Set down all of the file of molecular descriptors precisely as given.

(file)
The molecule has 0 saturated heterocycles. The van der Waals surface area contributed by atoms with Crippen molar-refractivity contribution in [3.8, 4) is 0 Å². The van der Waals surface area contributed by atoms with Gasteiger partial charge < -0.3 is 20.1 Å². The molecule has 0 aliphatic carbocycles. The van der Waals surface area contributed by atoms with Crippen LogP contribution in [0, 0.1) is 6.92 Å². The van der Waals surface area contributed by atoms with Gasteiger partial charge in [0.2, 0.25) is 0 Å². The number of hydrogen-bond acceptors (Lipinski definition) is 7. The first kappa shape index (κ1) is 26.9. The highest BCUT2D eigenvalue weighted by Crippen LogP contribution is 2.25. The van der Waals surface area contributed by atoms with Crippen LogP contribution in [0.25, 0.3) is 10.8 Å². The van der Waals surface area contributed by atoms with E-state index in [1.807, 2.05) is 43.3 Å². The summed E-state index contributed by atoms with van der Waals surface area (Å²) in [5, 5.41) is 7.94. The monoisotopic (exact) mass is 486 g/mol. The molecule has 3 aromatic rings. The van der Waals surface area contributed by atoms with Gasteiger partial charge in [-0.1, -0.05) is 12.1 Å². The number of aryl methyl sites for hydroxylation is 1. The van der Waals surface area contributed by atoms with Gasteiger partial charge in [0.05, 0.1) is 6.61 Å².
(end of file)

The molecule has 0 saturated heterocycles. The van der Waals surface area contributed by atoms with Crippen molar-refractivity contribution in [3.8, 4) is 0 Å². The van der Waals surface area contributed by atoms with Gasteiger partial charge < -0.3 is 20.1 Å². The molecule has 0 aliphatic carbocycles. The van der Waals surface area contributed by atoms with Crippen LogP contribution in [0, 0.1) is 6.92 Å². The van der Waals surface area contributed by atoms with Gasteiger partial charge in [0.2, 0.25) is 0 Å². The number of hydrogen-bond acceptors (Lipinski definition) is 7. The first kappa shape index (κ1) is 26.9. The highest BCUT2D eigenvalue weighted by Crippen LogP contribution is 2.25. The van der Waals surface area contributed by atoms with Crippen LogP contribution in [0.25, 0.3) is 10.8 Å². The van der Waals surface area contributed by atoms with E-state index in [1.807, 2.05) is 43.3 Å². The summed E-state index contributed by atoms with van der Waals surface area (Å²) in [5, 5.41) is 7.94. The monoisotopic (exact) mass is 486 g/mol. The molecule has 3 aromatic rings. The van der Waals surface area contributed by atoms with Gasteiger partial charge in [-0.1, -0.05) is 12.1 Å². The number of aryl methyl sites for hydroxylation is 1. The van der Waals surface area contributed by atoms with Gasteiger partial charge in [0.05, 0.1) is 6.61 Å².